Massive open online courses (MOOCs) are among the latest e-learning initiative that have gained a wide popularity among many universities. Student dropout in MOOCs is a major concern in the higher education and policy-making communities. Most student dropout is caused by factors outside the institution’s control. In this study, a multiple-criteria decision-making method was used to identify the core factors and possible causal relationships responsible for the high dropout rate in MOOCs. Twelve factors, distributed across four dimensions, related to students’ dropout from online courses were identified from the literature. Then, a total of 17 experienced instructors in MOOCs from different higher education institutions were invited to assess the level of influence of these factors on each other. The results identified six core factors that directly influenced student dropout in MOOCs, these were: academic skills and abilities, prior experience, course design, feedback, social presence, and social support. Other factors such as interaction, course difficulty and time, commitment, motivation, and family/work circumstances were found to play a secondary role in relation to student dropout in MOOCs. The causal relationships between the primary and secondary factors were mapped and described. Outcomes from this study can offer the necessary insights for educators and decision makers to understand the cause–effect relationships between the factors influencing MOOC student dropout, thus providing relevant interventions in order to reduce the high dropout rate.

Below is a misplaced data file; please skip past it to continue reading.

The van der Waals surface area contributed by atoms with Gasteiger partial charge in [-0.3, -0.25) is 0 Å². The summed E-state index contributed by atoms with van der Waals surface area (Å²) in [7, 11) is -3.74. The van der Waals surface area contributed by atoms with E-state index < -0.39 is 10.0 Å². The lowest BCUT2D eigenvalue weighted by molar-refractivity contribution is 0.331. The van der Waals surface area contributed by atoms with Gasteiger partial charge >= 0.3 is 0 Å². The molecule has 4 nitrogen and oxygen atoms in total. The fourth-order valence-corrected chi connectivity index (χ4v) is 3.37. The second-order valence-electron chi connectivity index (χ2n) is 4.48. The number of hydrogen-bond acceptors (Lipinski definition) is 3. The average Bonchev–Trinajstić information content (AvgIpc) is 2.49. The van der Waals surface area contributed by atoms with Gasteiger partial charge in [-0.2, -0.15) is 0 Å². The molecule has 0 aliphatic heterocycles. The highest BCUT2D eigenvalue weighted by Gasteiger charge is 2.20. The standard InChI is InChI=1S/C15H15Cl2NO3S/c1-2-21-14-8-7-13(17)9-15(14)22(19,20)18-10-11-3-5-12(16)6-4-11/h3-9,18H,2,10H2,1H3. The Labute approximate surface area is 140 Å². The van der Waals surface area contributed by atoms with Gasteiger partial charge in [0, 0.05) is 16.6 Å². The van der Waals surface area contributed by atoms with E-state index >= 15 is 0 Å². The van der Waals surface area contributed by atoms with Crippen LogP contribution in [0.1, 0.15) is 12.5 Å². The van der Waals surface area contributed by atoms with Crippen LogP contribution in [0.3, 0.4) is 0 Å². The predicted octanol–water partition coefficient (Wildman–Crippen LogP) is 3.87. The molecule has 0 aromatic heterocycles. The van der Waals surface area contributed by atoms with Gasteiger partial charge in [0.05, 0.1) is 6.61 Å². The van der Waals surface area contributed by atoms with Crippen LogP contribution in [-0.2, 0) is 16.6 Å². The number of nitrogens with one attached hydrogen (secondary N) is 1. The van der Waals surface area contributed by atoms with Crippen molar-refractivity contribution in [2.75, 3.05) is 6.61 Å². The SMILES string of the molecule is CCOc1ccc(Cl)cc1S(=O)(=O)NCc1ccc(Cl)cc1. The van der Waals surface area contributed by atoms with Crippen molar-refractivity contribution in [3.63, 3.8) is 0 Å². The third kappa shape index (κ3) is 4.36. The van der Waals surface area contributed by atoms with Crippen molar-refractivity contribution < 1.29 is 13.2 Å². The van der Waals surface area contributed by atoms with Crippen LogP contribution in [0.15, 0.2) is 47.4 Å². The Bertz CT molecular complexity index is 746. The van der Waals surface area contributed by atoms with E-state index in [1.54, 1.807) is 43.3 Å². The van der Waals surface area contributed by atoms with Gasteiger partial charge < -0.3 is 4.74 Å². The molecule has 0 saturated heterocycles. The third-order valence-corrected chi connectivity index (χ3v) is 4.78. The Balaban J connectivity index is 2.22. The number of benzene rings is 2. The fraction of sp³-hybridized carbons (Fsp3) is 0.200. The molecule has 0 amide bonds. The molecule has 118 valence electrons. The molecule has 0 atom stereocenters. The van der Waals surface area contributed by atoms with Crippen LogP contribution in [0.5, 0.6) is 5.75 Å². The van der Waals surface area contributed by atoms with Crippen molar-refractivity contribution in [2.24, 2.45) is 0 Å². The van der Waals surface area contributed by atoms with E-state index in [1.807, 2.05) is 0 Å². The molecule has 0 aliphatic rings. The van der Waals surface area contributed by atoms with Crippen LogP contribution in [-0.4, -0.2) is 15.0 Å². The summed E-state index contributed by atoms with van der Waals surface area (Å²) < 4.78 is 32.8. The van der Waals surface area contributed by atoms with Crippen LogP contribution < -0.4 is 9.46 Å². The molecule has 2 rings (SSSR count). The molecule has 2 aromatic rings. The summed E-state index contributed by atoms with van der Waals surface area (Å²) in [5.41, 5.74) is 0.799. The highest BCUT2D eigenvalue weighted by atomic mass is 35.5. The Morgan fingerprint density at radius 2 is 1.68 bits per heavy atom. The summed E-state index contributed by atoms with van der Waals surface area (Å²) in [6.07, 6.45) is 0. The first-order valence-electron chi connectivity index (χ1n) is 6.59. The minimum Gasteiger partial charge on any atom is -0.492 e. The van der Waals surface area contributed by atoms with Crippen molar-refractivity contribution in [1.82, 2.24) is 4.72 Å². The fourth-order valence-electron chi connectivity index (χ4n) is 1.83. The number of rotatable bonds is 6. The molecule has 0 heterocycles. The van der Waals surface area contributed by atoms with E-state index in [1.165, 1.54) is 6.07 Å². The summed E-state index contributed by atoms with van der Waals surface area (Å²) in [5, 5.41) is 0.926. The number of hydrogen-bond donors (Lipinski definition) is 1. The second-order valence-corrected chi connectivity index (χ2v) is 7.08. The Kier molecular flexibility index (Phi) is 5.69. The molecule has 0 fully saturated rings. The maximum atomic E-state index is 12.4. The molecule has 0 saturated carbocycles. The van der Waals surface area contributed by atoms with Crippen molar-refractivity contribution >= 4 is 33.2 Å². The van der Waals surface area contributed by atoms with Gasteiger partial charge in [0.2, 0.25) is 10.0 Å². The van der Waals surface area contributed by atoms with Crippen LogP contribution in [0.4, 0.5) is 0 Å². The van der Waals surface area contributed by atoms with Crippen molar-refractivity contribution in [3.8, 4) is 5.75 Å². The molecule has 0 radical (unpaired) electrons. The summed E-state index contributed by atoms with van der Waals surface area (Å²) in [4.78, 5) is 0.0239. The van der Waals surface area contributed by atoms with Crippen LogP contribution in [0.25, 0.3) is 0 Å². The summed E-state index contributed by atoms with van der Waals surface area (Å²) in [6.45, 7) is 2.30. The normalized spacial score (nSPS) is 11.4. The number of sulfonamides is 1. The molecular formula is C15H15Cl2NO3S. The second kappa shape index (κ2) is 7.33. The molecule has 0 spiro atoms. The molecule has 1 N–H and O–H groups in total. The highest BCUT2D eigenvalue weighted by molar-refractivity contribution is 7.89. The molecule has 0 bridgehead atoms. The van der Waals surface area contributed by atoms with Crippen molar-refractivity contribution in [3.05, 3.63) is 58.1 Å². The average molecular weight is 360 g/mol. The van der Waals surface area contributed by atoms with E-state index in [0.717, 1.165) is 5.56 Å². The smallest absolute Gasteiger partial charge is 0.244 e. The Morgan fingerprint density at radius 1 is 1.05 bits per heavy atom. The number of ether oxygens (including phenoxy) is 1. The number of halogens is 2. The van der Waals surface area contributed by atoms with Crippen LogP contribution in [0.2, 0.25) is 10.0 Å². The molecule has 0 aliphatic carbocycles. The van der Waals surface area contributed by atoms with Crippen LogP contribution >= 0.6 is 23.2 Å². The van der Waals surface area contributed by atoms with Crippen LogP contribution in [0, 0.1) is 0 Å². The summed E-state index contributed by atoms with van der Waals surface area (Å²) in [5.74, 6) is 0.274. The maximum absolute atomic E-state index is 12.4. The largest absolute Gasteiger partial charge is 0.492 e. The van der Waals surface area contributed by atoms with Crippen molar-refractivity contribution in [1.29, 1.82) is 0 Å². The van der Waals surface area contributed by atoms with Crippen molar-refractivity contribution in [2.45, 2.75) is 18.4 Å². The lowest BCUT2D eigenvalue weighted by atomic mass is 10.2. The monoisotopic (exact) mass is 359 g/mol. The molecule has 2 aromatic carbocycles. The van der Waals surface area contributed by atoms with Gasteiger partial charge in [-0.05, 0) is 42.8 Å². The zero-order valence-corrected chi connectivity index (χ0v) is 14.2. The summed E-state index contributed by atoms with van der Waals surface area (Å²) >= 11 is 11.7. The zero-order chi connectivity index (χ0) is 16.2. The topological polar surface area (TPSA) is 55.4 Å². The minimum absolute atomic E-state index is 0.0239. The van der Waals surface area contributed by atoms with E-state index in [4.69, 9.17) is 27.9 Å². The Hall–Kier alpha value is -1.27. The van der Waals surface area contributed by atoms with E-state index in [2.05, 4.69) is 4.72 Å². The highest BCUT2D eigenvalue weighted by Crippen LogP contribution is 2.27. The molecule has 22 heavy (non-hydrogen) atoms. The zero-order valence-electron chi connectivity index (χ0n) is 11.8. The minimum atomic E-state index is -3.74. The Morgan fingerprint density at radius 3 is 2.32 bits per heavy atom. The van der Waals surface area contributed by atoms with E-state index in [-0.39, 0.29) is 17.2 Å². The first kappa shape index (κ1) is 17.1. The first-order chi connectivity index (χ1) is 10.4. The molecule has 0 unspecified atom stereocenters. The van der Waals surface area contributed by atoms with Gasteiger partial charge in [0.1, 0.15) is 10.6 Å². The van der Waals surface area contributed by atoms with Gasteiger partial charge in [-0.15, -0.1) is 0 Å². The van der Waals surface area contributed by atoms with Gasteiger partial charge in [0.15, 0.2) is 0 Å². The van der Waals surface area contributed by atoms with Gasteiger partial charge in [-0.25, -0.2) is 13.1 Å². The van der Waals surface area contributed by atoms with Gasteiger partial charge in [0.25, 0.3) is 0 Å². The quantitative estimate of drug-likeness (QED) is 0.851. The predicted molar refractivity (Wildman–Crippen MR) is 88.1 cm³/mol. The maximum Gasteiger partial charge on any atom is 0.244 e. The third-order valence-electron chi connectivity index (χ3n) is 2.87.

Bibliographical noteThe final publication is available at Springer via http://dx.doi.org/10.1007/s12528-019-09241-y
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FunderKing Saud University for funding this work through research Group No. (RG-1438-062)
- Higher education
- Lifelong learning
- Online learning environments
ASJC Scopus subject areas